In a Washington, D.C., bitterly divided over everything from the size of the next COVID-19 relief package to broader tax and spending policies, former Federal Reserve Chair Janet Yellen, President-elect Joe Biden’s nominee for Treasury Secretary, may be just the balm, experts say.
“I think she’ll bring a little calm,” says Carl Tobias, a law professor at the University of Richmond and an expert on congressional politics.
Yellen, the first woman to lead the Fed during her tenure from 2014 to 2018, brings a longstanding bias toward fighting unemployment, but also a reputation as a consensus builder who can bring together opposing factions.
“She’s a moderate and a centrist,” says Jeffrey Bergstrand, a finance professor at the University of Notre Dame and a former Fed economist.
Yellen, 74, who also would be the first woman to head Treasury, faces a maelstrom of challenges, assuming she’s confirmed by the Senate. The recovery from the pandemic-induced recession is slowing and the outbreak is surging across the U.S.
Congress, meanwhile, remains in a monthslong deadlock over another stimulus measure to aid unemployed Americans, struggling small businesses and financially stressed states and cities.
With extended unemployment benefits, an eviction moratorium and other federal assistance set to expire in December, the Democratic-controlled House has passed a $2.2 trillion relief measure while the Republican Senate favors a $650 billion bill. Assuming Congress doesn’t pass legislation by January, Yellen will be at the forefront of the effort to bridge the gap.
Over the longer term, she’ll help push Biden’s plan to spend trillions to upgrade the nation’s infrastructure, build a clean energy economy and provide tuition-free community college, among other bold spending proposals. Biden also wants to raise taxes on corporations and individuals earning more than $400,000
She’ll also be Biden’s point person on the budget and a deficit that has tripled to a record $3.1 trillion this year due to the government’s earlier stimulus rounds in response to the health crisis and related business shutdowns that led to the recession.
While Yellen has voiced concerns about the deficit, she has indicated that with borrowing costs at a historic low’s and the financial toll on households piling up, now isn’t the time to curtail spending.
“Even under current conditions, I think we can afford to increase federal spending or cut taxes to stimulate the economy if there’s a downturn,” Yellen said in January at the American Economic Association annual meeting.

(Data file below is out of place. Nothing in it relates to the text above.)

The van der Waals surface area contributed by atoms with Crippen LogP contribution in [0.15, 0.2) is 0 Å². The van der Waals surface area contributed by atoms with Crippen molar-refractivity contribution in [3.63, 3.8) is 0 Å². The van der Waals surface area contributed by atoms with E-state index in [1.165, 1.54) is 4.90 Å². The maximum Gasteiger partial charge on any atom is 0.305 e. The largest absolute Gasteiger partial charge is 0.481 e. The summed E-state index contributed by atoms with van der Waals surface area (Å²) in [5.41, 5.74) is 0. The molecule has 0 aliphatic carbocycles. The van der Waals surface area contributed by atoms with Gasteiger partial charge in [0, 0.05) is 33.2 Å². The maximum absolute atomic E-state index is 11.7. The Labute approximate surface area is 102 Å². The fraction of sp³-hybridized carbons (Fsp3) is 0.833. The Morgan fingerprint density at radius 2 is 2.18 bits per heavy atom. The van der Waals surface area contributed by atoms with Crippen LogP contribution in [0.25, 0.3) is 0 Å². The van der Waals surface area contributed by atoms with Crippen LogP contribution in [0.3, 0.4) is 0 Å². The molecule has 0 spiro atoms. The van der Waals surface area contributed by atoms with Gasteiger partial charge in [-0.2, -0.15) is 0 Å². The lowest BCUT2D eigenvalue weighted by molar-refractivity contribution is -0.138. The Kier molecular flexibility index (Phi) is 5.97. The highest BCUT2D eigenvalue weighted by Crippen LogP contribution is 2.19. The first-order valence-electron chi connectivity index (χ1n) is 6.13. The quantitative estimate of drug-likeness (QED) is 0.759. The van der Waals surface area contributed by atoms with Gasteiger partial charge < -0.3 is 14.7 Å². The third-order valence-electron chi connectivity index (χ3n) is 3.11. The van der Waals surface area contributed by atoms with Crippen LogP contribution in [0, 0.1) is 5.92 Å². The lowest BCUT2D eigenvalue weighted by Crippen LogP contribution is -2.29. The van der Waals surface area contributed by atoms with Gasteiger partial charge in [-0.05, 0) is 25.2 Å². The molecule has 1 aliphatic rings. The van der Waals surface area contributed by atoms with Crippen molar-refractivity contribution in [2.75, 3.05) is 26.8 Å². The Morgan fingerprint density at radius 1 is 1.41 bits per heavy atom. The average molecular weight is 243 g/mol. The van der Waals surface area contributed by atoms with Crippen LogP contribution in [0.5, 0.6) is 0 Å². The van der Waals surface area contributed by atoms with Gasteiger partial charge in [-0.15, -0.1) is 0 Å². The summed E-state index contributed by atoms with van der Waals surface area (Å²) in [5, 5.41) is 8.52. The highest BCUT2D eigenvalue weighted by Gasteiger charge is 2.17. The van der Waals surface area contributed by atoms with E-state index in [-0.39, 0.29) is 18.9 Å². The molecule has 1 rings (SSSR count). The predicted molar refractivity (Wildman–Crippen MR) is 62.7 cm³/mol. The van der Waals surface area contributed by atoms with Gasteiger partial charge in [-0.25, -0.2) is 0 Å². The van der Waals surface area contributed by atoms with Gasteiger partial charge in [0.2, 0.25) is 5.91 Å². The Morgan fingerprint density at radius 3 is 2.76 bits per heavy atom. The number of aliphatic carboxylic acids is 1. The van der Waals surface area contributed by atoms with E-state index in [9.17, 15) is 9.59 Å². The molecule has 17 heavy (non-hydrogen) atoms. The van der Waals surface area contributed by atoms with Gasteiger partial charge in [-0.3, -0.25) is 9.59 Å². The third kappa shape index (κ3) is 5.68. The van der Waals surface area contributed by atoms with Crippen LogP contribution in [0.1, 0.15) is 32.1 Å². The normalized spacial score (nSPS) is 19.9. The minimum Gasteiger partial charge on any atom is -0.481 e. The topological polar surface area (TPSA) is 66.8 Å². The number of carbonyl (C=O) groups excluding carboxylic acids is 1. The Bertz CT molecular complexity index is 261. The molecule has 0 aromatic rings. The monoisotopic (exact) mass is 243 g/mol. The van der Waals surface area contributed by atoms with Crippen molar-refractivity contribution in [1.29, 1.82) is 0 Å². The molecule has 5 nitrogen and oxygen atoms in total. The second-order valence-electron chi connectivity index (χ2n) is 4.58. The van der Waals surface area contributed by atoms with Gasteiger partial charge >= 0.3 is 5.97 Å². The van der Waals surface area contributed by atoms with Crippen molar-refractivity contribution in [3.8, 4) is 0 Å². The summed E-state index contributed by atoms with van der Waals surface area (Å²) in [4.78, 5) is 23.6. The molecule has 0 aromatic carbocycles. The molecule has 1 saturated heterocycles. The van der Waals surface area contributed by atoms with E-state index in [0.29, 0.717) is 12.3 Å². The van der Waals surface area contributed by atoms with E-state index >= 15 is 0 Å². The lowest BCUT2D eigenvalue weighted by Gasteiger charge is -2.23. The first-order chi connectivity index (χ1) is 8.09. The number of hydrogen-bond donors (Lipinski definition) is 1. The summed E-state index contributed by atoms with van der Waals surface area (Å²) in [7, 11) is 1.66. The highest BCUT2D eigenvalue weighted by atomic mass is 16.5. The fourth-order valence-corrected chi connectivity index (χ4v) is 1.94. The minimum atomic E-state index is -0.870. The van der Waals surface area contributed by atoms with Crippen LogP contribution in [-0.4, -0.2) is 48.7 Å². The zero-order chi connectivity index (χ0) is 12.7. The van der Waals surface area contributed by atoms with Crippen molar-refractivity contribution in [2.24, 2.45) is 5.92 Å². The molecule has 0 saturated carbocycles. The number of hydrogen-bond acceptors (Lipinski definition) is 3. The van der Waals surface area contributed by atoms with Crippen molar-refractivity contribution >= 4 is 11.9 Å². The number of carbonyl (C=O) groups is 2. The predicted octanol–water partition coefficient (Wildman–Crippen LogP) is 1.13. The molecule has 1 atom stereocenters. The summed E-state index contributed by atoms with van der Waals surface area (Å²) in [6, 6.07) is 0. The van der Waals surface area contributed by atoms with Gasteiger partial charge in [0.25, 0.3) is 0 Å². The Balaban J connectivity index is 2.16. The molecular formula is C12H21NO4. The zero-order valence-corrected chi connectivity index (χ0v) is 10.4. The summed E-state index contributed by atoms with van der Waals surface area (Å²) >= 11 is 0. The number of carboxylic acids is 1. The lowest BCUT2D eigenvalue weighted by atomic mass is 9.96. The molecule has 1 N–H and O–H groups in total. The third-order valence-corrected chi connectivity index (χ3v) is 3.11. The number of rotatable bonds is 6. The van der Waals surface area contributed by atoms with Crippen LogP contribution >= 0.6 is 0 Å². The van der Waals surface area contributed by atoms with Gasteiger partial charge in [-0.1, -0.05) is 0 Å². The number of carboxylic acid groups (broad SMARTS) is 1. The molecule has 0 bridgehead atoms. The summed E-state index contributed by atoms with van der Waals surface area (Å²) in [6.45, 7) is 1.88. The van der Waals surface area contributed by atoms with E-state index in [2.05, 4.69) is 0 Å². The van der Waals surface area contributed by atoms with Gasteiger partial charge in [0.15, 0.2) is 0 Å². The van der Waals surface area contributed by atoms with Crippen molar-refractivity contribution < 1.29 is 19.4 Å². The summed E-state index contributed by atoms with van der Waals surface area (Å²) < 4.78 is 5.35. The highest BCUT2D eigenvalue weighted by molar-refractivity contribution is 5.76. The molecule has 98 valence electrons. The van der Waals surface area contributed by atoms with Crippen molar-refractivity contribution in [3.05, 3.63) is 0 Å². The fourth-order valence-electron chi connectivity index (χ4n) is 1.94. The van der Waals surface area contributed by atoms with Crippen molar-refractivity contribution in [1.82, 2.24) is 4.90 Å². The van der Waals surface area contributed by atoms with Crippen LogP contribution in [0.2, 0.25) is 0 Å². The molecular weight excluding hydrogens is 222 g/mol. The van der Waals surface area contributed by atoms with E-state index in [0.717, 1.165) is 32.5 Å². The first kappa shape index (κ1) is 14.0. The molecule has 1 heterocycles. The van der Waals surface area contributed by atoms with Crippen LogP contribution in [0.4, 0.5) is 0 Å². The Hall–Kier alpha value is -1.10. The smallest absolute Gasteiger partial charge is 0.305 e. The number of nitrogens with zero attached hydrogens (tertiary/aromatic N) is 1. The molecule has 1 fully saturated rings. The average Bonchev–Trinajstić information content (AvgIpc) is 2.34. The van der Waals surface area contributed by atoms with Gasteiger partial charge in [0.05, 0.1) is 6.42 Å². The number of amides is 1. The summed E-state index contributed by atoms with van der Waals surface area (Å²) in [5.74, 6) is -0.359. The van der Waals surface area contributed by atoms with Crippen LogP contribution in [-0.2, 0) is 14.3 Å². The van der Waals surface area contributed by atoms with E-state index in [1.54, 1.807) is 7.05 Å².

Although Yellen is a consensus builder, she’ll be thrust into the unfamiliar role of making her case to recalcitrant lawmakers. Senate control next year hangs on two Georgia races in January but the chamber will be roughly evenly split regardless of the outcome, with neither party holding a filibuster-proof majority.
“Treasury secretary is much more political” than the Fed, Bergstrand says.
How will she fare in that lion’s den?
“That’s the big unknown,” says Alan Blinder, a Princeton University economist who served with Yellen on the Fed’s board in the 1990s.
Few question Yellen’s vast experience. She headed the Council of Economic Advisers during the Clinton administration, served as president of the San Francisco Federal Reserve Bank and was Fed vice chair before taking the agency’s reins.
While growing up in a working-class neighborhood in Brooklyn, New York, she was made keenly aware of the ravages of unemployment by her father, a doctor, and mother, an elementary school teacher, both of whom lived through the Great Depression. She took to economics in school and decided to deploy that knowledge to help the less fortunate.
“These are not just statistics to me,” Yellen said in a 2013 speech about extended spells of joblessness. “We know that long-term unemployment is devastating to workers and their families.”
Yellen, who graduated summa cum laude from Brown University and earned a doctorate in economics from Yale University, also can be prescient. In 2007, Yellen was the only Fed policymaker to foresee the risks to the economy posed by the worsening housing market and sounded a warning at a June Fed meeting.
During two stints at the Fed, Yellen was considered one of the agency’s more “dovish,” or pro-growth policymakers – meaning she often was more focused on keeping interest rates low to stimulate growth than on raising rates to ward off a spike in inflation.
But she has argued both for lowering and raising rates – even if it meant taking on legendary, often-intimidating Chairman Alan Greenspan. In July 1996, when Greenspan argued for trying to push inflation to zero, Yellen disagreed, saying some inflation helps to lower unemployment.
Later that year, Yellen began to worry about inflation. Meticulously prepared, as usual, she and another board member went to Greenspan’s office and unsuccessfully made a case for raising interest rates to head off sharply rising prices.
“She takes the other person’s viewpoint seriously and marshals arguments on the other side without being sharp-edged about it,” Blinder said in a previous interview.
And as the economy improved after the Great Recession of 2007-09, Yellen spearheaded a series of very gradual rate increases from late 2015 to late 2017, bringing the Fed’s key rate from near zero to a range of 1.25% to 1.5% – a campaign that drew criticism as premature during a painfully slow recovery.
Brian Gardner, chief Washington policy strategist at Stifel, says Yellen may need to adapt to her new role.
“She has not been a salesperson” or found herself in the thick of partisan politics, Gardner wrote in a note to clients. “That is not something she has been heavily involved with previously.”
Blinder says he’s not overly concerned.
“If I were betting, I’d bet with her,” he says.